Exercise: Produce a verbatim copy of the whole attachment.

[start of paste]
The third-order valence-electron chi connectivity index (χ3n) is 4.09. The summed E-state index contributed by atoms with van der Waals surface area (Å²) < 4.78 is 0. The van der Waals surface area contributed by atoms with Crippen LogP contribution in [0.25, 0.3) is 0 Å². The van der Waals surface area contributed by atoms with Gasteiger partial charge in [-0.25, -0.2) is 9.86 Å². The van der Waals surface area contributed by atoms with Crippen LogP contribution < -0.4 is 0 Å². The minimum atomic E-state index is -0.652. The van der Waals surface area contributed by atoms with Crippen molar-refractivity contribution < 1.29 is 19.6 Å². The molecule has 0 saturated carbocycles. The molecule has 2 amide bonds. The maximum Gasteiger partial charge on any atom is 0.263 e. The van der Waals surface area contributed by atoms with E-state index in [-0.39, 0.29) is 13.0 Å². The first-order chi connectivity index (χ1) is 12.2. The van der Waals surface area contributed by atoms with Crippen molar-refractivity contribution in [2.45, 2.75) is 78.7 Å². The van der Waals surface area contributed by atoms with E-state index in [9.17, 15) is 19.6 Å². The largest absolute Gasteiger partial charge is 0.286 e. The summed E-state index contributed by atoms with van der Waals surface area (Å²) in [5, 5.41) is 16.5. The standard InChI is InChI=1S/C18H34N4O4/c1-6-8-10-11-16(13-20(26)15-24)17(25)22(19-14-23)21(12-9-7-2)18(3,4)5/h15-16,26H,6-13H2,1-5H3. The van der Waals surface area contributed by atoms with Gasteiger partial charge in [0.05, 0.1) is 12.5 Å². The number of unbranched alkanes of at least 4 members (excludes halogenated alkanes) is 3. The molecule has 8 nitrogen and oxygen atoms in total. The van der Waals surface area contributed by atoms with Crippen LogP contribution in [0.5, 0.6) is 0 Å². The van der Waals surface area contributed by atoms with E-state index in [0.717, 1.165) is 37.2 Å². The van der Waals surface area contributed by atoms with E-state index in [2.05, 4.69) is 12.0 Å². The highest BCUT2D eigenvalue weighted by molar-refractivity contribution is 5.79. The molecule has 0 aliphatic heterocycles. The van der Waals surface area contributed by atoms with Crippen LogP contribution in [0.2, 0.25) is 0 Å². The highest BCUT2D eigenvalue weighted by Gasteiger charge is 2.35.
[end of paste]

The third-order valence-electron chi connectivity index (χ3n) is 4.09. The summed E-state index contributed by atoms with van der Waals surface area (Å²) < 4.78 is 0. The van der Waals surface area contributed by atoms with Crippen LogP contribution in [0.25, 0.3) is 0 Å². The van der Waals surface area contributed by atoms with Gasteiger partial charge in [-0.25, -0.2) is 9.86 Å². The van der Waals surface area contributed by atoms with Crippen LogP contribution < -0.4 is 0 Å². The minimum atomic E-state index is -0.652. The van der Waals surface area contributed by atoms with Crippen molar-refractivity contribution < 1.29 is 19.6 Å². The molecule has 0 saturated carbocycles. The molecule has 2 amide bonds. The maximum Gasteiger partial charge on any atom is 0.263 e. The van der Waals surface area contributed by atoms with E-state index in [-0.39, 0.29) is 13.0 Å². The first-order chi connectivity index (χ1) is 12.2. The van der Waals surface area contributed by atoms with Crippen molar-refractivity contribution in [2.45, 2.75) is 78.7 Å². The van der Waals surface area contributed by atoms with E-state index in [9.17, 15) is 19.6 Å². The largest absolute Gasteiger partial charge is 0.286 e. The summed E-state index contributed by atoms with van der Waals surface area (Å²) in [5, 5.41) is 16.5. The standard InChI is InChI=1S/C18H34N4O4/c1-6-8-10-11-16(13-20(26)15-24)17(25)22(19-14-23)21(12-9-7-2)18(3,4)5/h15-16,26H,6-13H2,1-5H3. The van der Waals surface area contributed by atoms with Gasteiger partial charge in [0.05, 0.1) is 12.5 Å². The number of unbranched alkanes of at least 4 members (excludes halogenated alkanes) is 3. The molecule has 8 nitrogen and oxygen atoms in total. The van der Waals surface area contributed by atoms with Crippen LogP contribution in [0.5, 0.6) is 0 Å². The van der Waals surface area contributed by atoms with E-state index in [0.717, 1.165) is 37.2 Å². The van der Waals surface area contributed by atoms with E-state index in [2.05, 4.69) is 12.0 Å². The highest BCUT2D eigenvalue weighted by molar-refractivity contribution is 5.79. The molecule has 0 aliphatic heterocycles. The van der Waals surface area contributed by atoms with Crippen LogP contribution in [0.2, 0.25) is 0 Å². The highest BCUT2D eigenvalue weighted by Gasteiger charge is 2.35.